There are two main elements of search engine optimization for blogs - onsite SEO, and offsite. When it comes to onsite SEO tactics, I've found that bloggers may in fact be overlooking a few very basic techniques, yet they are very important. Which techniques? The following is a closer look at 6 important onsite blog optimization tactics that will benefit every blogger.
Today’s post is from guest author Michael Tomlinson. Michael Tomlinson is a professional writer and blogger with a particular interest in online marketing. With a degree in Social Psychology, he has been helping many different companies maintain their professional relationships with clients and business partners since 2007.
There are two main elements of SEO for blogs - onsite and offsite. When it comes to onsite SEO tactics, I've found that bloggers may in fact be overlooking a few very important techniques. Which techniques? The following is a closer look at 6 important onsite SEO tactics that will benefit every blogger.
1. Appropriate Use of rel="nofollow"
In 2005, Google's Matt Cutts and Blogger's Jason Shellen saw how rampant spam was on blogs. They suggested using the nofollow attribute value to address this issue. Using nofollow means that you are blocking the act of giving a vote for the site that a hyperlink points to.
Where and why should you use nofollow? Search engine spiders can't sign-up for a forum or login to an account, so nofollow is useful on those elements. Let Googlebot crawl the pages that benefit most from being indexed. According to a June 2010 YouTube video by Matt Cutts, you should NOT use nofollow on internal links because PageRank judges your site based partly on internal links. If internal links have the nofollow attribute value, they cannot benefit your rank. In other words, they cannot "flow" PageRank.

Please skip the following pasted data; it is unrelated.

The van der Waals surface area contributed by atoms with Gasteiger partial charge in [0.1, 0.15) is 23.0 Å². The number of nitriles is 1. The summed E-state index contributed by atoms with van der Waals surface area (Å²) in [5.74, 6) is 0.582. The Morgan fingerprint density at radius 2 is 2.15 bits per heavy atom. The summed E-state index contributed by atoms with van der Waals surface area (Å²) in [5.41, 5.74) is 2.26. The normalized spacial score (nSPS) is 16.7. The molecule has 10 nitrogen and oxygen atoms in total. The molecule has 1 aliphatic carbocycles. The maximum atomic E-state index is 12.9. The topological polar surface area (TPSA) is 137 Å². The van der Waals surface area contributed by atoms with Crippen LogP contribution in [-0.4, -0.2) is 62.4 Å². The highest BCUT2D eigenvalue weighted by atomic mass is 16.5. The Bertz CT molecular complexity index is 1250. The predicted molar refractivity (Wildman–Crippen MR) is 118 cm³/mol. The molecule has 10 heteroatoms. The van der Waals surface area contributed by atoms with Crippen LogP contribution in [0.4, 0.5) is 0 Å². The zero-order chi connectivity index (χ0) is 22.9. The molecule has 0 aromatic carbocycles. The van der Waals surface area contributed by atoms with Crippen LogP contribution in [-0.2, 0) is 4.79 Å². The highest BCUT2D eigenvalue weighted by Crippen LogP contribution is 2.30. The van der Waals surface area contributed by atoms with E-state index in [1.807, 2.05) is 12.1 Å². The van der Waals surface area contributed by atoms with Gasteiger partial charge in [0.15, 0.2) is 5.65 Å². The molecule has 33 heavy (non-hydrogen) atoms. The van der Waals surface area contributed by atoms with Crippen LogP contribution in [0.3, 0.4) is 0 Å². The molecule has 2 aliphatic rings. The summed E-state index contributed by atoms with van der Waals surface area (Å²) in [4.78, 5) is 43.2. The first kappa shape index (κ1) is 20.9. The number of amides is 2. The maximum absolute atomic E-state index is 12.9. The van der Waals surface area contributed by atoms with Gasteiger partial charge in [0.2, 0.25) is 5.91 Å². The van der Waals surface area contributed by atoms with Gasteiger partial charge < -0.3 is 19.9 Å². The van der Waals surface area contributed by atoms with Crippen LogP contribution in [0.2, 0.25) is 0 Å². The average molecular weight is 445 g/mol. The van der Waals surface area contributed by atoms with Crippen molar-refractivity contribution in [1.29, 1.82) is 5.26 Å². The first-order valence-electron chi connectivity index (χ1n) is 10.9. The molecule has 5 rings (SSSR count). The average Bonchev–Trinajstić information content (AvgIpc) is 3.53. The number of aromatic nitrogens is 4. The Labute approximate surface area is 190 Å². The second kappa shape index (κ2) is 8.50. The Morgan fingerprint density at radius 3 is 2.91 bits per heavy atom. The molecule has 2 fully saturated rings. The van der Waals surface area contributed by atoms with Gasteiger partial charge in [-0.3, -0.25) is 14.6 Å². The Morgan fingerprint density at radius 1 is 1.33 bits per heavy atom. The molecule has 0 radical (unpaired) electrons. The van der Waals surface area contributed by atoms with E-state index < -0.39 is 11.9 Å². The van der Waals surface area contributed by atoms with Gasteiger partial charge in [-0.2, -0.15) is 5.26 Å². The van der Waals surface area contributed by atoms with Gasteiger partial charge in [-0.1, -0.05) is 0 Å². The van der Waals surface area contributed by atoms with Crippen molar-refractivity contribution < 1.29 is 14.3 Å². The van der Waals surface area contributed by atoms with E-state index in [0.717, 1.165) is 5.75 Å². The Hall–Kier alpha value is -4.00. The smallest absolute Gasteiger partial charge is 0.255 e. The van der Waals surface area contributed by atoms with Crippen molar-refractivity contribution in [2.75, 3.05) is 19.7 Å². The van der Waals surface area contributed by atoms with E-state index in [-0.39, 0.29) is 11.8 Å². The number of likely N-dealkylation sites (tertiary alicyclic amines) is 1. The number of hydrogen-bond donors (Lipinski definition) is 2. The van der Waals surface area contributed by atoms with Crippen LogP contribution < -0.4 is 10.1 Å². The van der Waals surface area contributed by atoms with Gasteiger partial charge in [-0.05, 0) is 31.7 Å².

Matt stated further that it's okay to use nofollow on a login or About page, but that having those pages indexed doesn't hurt. To use nofollow, place rel="nofollow" immediately before the anchor text in a hyperlink, like so:
<a href="http://www.example.org/" rel="nofollow">Anchor text</a>
3. Readable URLs
Blog URLs in the form of "www.myreligion.org/showthread.php?t=18989" are visually displeasing and impossible to remember. A better, clearer version would be "www.myreligion.org/forum/january/sermon3/". This is much easier to recall. In addition, the refined URL also helps search engine spiders categorize pages more effectively. WordPress allows its bloggers to alter URLs, while Blogger does not allow this currently.
4. ALT Image Text
Three events that could preclude a visitor from seeing an image on your blog are SRC attribute errors, a slowed connection, and the use of browsers like Lynx or a screen reader. Naming images appropriately with ALT annotations is considerate to those visitors, and it has SEO benefits. Spiders crawl images, so make sure image file-names reflect what the images portray.
5. Keyword Density Percentage
Keyword density is the ratio of keywords to total text in a given post. For instance, a blog post has 1,000 words. If the same keyword is repeated 20 times within those 1,000 words, that's a density of 2%. So what percentage of total words on your blog should be keywords? Is there an optimal percentage?
In 2006, Matt Cutts wrote a piece about keyword density, and this advice remains true today. The recommended keyword density is between two and eight percent. The longer the post, the greater the density can be.
6. Keywords in Anchor Text
What percentage of anchor text should be keywords? The argument is similar to that of keyword density: if there is a correct percentage, it probably changes.
Some professionals argue that even if an optimal percentage exists, it's a tiny range. The best practice is perhaps to vary your usage: use a combination of keywords and keyword-related text in some links, a mix of keywords and their direct synonyms in other links, and then just keywords for the rest of the links.